We stayed in Romualdez hospital, which was not operational at that time due to damage from the storm, yet it provided lodging for us. On our first night, 7 of us slept in 1 room, mostly on the floor. There was scarcity of beddings in the room for us – maybe 2 hospital mattresses, a couch, a mat, and cardboards. Being the only Filipino in our team initially, I thought that I should give the mattresses to our foreign visitors, so I slept on the cardboard. Being hospitable whatever the circumstances, is one of our Filipino traits you know. Besides I am used to sleeping on a hard surface anyway.
When we woke up the next morning, I was sorry to learn that the one doctor who slept on a mattress, got bitten all over his body by bedbugs. Who would think that sleeping on a cardboard was better, as at least it has no bedbugs? Many members of our team, were also feasted upon by mosquitoes. I brought a mosquito net but I let somebody else use it. I jokingly told them that even Filipino insects practice colonialism as they were specially attracted to Americans.
Many of the doctors I was with were unsettled with one trivial fact: that there was no toilet paper in the restroom. I explained to them that most Filipino household don’t use toilet paper. We use soap and water instead.That’s what the ubiquitous tabo (dipper) is for, which is indispensable to our culture.
But since they were so culture shock with this, and we did not bring toilet paper, we went for “operation toilet paper.” Me and another commando went to the camp of the Taiwanese doctors who were lodging in the far end of the hospital and hijacked some toilet paper. OK, OK, we did not really stole them, we just took some rolls they left behind.
The following day, a group of doctors from Harvard and another group from Abu Dhabi arrived and joined our team. The Abu Dhabi group initially asked if there was a hotel they can stay, perhaps after seeing the meager accommodation we had. But after learning that the nearest hotel was probably about 3 hours away, they decided to stay. It was amazing that the next day, we have to wake their group up as they slept so good despite the “meager” accommodations.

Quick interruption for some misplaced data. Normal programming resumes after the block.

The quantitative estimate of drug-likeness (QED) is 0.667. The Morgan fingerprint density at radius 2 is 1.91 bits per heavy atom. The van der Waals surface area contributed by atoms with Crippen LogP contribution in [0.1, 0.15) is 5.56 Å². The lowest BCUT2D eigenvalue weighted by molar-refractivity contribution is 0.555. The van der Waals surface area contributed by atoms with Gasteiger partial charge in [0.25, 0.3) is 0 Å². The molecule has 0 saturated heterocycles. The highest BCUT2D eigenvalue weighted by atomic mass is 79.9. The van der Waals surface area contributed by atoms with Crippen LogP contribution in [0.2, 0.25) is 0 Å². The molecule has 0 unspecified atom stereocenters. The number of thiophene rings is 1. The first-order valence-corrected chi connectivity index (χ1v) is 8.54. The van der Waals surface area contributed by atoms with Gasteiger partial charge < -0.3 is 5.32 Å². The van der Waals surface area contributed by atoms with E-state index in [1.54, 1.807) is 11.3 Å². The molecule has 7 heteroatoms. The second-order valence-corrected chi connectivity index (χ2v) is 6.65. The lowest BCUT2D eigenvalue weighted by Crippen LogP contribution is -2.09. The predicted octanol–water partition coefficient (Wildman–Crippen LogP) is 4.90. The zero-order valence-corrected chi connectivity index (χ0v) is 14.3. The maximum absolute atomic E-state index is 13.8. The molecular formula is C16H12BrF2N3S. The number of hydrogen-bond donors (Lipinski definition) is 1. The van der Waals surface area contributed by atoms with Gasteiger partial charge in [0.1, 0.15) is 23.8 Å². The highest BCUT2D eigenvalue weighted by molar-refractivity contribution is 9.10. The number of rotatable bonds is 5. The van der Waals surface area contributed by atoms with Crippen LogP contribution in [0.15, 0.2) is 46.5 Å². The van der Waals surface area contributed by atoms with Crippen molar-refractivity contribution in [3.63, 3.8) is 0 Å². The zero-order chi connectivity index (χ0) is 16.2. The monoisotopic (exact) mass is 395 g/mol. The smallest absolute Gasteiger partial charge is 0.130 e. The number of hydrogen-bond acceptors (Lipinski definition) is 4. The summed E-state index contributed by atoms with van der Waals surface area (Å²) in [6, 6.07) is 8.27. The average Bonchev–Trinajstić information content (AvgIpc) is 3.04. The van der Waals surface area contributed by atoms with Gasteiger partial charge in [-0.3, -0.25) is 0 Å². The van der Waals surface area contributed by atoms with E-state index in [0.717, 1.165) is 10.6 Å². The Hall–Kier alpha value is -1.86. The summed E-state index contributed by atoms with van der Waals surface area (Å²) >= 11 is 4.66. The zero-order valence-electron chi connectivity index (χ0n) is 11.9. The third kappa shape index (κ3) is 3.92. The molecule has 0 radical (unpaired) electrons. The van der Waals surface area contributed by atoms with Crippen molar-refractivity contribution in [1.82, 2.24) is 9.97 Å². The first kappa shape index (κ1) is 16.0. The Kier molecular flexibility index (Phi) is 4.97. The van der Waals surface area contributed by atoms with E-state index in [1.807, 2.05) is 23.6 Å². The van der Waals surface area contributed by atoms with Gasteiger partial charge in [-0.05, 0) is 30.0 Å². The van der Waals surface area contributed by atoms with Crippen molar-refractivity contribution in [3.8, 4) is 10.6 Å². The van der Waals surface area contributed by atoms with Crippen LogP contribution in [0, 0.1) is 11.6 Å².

On my third day, another Filipino doctor (from Baguio) arrived and joined the team. Being the only two Filipino doctors in our team, we believe we had the advantage. First of all, though we don’t speak Waray ( the dialect in Tacloban), yet we speak Tagalog, and thus we did not need an interpreter. Most of the foreign doctors required an interpreter. We also understand the culture better so we can connect with them easier. Though some patients may have preferred seeing the American doctors, due to our ingrained colonial mentality, viewing them as superior. Yet working hand in hand with them we earned their respect.
For me, as a Filipino, it is quite understandable why I volunteered: for this is my country, and this is my people. For the other doctors, it is for no other reason than the goodness of their hearts and their sense of humanitarian mission. They sacrificed their time, effort, and not to mention resources, as nothing was paid, not even our airfare, and we were all volunteers. (All donations to ACTS/GR3 was used for medicines and medical supplies.)
After a few days of working with these highly trained and yet very compassionate doctors, and after undergoing a unique experience together, we have formed a bond. A bond more than bedbug-infested-mattresses and mosquito bites. Beyond toilet paper-less bathrooms and cold pail-and-tabo showers. Even beyond being medical professionals, foreign or otherwise.
For one special time (despite of the calamity), we were one race – the human race. Working together. Sharing a common goal. We were a team.
*ACTS (Active Communities That Serve) / GR3 (Global Rapid Rescue Relief). Learn more of their work and their mission, and how to help at actswr.org
** After returning home, I left my backpack in the garage for a month, where it was freezingly cold, to make sure I don’t bring in any chance-passenger bedbugs to our home.